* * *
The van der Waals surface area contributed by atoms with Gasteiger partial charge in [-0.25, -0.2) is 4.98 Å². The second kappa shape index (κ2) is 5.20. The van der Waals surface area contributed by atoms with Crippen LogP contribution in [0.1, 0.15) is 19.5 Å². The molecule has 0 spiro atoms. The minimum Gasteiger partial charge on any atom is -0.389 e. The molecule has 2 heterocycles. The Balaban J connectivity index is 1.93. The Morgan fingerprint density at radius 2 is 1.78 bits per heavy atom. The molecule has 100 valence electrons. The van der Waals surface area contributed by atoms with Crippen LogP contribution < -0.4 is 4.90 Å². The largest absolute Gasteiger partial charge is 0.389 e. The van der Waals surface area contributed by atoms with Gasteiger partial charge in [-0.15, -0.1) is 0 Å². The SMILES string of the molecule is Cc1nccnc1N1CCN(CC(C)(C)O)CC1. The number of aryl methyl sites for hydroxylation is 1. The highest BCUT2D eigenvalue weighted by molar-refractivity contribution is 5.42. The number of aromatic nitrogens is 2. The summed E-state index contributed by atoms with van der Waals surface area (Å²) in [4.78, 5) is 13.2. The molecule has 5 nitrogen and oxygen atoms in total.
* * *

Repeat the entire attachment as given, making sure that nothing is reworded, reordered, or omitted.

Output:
The van der Waals surface area contributed by atoms with Gasteiger partial charge in [-0.25, -0.2) is 4.98 Å². The second kappa shape index (κ2) is 5.20. The van der Waals surface area contributed by atoms with Crippen LogP contribution in [0.1, 0.15) is 19.5 Å². The molecule has 0 spiro atoms. The minimum Gasteiger partial charge on any atom is -0.389 e. The molecule has 2 heterocycles. The Balaban J connectivity index is 1.93. The Morgan fingerprint density at radius 2 is 1.78 bits per heavy atom. The molecule has 100 valence electrons. The van der Waals surface area contributed by atoms with Crippen LogP contribution < -0.4 is 4.90 Å². The largest absolute Gasteiger partial charge is 0.389 e. The van der Waals surface area contributed by atoms with Gasteiger partial charge in [-0.15, -0.1) is 0 Å². The SMILES string of the molecule is Cc1nccnc1N1CCN(CC(C)(C)O)CC1. The number of aryl methyl sites for hydroxylation is 1. The highest BCUT2D eigenvalue weighted by molar-refractivity contribution is 5.42. The number of aromatic nitrogens is 2. The summed E-state index contributed by atoms with van der Waals surface area (Å²) in [4.78, 5) is 13.2. The molecule has 5 nitrogen and oxygen atoms in total.